The aerodynamic detail work is also noticeable in the chassis. Since the wheel arch of the new 911 GT3 RS is subject to strong airflow, the components of the double wishbone front suspension are designed as teardrop profiles. These aero control arms increase downforce on the front axle by around 40 kg at top speed. Because of the wider track (plus 29 mm compared with the 911 GT3), the double wishbone front suspension links are also correspondingly longer. 

To ensure that the downforce balance between the front and rear axles is maintained even when braking from high speeds, the suspension engineers have significantly reduced pitching (Antidive). On the front axle of the 911 GT3 RS, the front ball joint of the lower trailing arm was therefore moved downwards. The multi-link rear axle was also adjusted with modified spring rates. The driving assistance systems and rear-axle steering also have an even more dynamic set-up here.

The 911 GT3 RS offers three driving modes: Normal, Sport and Track. In Track mode, the basic settings can be individually adjusted. Among other things, the compression and rebound stages of the dampers on the front and rear axles can be adjusted separately and in several stages. The rear-axle cross-lock can also be adjusted via rotary controls on the steering wheel. There are four individual rotary controls on the steering wheel as well as a button for the Drag Reduction System (DRS). The 911 GT3 RS also features the track screen already familiar from the 911 GT3. 

4-l six-cylinder boxer engine with high-revving concept

The 4-l high-revving naturally aspirated engine has been further optimized compared with the 911 GT3. The increase in power to 386 kW (525 PS) is achieved primarily via new camshafts with modified cam profiles. The single-throttle intake system and the rigid valve train are derived from motorsport. The PDK (Porsche-Doppelkupplungsgetriebe, dual-clutch transmission) with seven gears has a shorter overall gear ratio than in the 911 GT3. The 911 GT3 RS accelerates from zero to 100 km/h in 3.2 s and reaches a top speed of 296 km/h in seventh gear.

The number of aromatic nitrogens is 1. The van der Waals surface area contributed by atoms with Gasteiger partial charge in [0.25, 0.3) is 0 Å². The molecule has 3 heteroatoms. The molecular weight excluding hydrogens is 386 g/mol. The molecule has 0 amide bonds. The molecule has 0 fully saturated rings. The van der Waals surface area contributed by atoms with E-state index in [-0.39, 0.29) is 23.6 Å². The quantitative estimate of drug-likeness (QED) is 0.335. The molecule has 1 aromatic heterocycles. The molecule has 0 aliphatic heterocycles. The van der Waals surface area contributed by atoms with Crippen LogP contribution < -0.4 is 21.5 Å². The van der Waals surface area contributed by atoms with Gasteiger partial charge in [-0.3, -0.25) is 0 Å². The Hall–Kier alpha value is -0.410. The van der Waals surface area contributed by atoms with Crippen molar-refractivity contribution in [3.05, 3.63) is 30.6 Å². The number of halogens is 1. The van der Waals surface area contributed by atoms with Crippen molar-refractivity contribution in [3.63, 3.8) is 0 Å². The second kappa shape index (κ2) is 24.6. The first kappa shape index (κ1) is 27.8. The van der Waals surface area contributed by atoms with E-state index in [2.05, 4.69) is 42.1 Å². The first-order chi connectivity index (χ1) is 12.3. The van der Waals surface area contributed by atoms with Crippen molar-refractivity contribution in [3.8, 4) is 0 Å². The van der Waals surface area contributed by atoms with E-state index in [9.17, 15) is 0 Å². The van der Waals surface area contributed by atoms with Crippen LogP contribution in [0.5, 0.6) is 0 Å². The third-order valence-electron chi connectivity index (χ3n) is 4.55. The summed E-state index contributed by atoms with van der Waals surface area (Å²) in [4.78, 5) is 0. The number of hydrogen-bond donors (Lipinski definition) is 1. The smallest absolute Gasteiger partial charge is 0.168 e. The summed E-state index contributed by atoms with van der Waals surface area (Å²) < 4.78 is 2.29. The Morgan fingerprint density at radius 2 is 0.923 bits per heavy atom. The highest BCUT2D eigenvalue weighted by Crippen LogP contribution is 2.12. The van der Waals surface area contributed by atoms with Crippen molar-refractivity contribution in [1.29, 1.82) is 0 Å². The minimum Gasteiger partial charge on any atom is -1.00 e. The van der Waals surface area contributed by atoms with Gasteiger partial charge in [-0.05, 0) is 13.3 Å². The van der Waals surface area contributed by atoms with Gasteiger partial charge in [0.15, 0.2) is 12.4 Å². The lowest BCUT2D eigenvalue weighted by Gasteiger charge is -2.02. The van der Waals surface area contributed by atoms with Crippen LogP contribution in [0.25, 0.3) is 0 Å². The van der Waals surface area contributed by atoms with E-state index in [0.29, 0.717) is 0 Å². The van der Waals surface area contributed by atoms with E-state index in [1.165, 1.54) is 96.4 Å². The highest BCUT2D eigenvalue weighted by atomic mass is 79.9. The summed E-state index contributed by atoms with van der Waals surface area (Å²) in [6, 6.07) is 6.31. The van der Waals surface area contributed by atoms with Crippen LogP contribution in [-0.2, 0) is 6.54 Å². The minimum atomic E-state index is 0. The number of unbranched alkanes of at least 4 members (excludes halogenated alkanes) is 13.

Aluminum monobloc fixed caliper brakes with six pistons each and brake discs with a diameter of 408 mm are used on the front axle. The rear axle continues to be fitted with 380 mm brake discs and four-piston fixed caliper brakes. The optionally available Porsche Ceramic Composite Brake (PCCB) has 410 mm discs on the front axle and 390 mm discs on the rear axle. As standard, the new 911 GT3 RS rolls on forged light-alloy wheels with central locking. 

Extensive use of CFRP 

Thanks to numerous lightweight design measures such as the extensive use of CFRP, the 911 GT3 RS is said to weigh just 1450 kg (curb weight according to DIN) despite many larger components. The doors, front fenders, roof and front lid, for example, are made of CFRP. Lightweight CFRP is also used in the interior, for example in the standard full bucket seats.

Available with Clubsport and Weissach packages

The 911 GT3 RS is available with the Clubsport package at no extra charge. This includes, among other things, a steel roll bar, a hand-held fire extinguisher and a six-point seat belt for the driver’s side. With the optional Weissach package, the front lid, roof, parts of the rear wing and the upper shell of the exterior mirrors are finished in visible carbon. The front and rear stabilizer bars, the rear coupling rods and the thrust field on the rear axle are made of CFRP. The roll bar, which is made of CFRP for the first time, saves around 6 kg in weight compared with the steel variant. The Weissach package also includes PDK shift paddles with magnet technology from motorsport. Optionally available with the Weissach package are magnesium forged wheels, which are said to provide a weight saving of 8 kg.